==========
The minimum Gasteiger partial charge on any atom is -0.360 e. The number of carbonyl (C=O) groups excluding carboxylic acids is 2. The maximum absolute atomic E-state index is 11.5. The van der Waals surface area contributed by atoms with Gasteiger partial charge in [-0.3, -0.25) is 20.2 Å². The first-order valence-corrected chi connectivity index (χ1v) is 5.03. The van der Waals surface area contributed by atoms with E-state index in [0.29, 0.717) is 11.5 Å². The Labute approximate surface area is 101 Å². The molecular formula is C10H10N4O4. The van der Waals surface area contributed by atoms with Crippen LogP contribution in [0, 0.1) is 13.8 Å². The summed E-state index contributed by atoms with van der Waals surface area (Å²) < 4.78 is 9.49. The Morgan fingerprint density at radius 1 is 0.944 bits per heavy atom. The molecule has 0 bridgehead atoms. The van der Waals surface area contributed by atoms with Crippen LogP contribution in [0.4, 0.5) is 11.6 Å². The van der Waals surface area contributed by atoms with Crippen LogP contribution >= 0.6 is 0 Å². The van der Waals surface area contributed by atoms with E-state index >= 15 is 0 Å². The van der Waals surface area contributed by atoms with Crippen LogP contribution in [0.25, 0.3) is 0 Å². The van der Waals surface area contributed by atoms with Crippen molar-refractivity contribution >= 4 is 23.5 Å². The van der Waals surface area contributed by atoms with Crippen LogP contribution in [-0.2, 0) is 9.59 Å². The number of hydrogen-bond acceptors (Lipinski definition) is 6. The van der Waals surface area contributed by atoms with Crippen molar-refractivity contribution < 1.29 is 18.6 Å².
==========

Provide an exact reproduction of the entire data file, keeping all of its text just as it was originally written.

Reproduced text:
The minimum Gasteiger partial charge on any atom is -0.360 e. The number of carbonyl (C=O) groups excluding carboxylic acids is 2. The maximum absolute atomic E-state index is 11.5. The van der Waals surface area contributed by atoms with Gasteiger partial charge in [-0.3, -0.25) is 20.2 Å². The first-order valence-corrected chi connectivity index (χ1v) is 5.03. The van der Waals surface area contributed by atoms with E-state index in [0.29, 0.717) is 11.5 Å². The Labute approximate surface area is 101 Å². The molecular formula is C10H10N4O4. The van der Waals surface area contributed by atoms with Crippen LogP contribution in [0, 0.1) is 13.8 Å². The summed E-state index contributed by atoms with van der Waals surface area (Å²) < 4.78 is 9.49. The Morgan fingerprint density at radius 1 is 0.944 bits per heavy atom. The molecule has 0 bridgehead atoms. The van der Waals surface area contributed by atoms with Crippen LogP contribution in [0.4, 0.5) is 11.6 Å². The van der Waals surface area contributed by atoms with Crippen LogP contribution >= 0.6 is 0 Å². The van der Waals surface area contributed by atoms with E-state index >= 15 is 0 Å². The van der Waals surface area contributed by atoms with Crippen LogP contribution in [0.25, 0.3) is 0 Å². The van der Waals surface area contributed by atoms with Crippen molar-refractivity contribution >= 4 is 23.5 Å². The van der Waals surface area contributed by atoms with Crippen LogP contribution in [-0.2, 0) is 9.59 Å². The number of hydrogen-bond acceptors (Lipinski definition) is 6. The van der Waals surface area contributed by atoms with Crippen molar-refractivity contribution < 1.29 is 18.6 Å².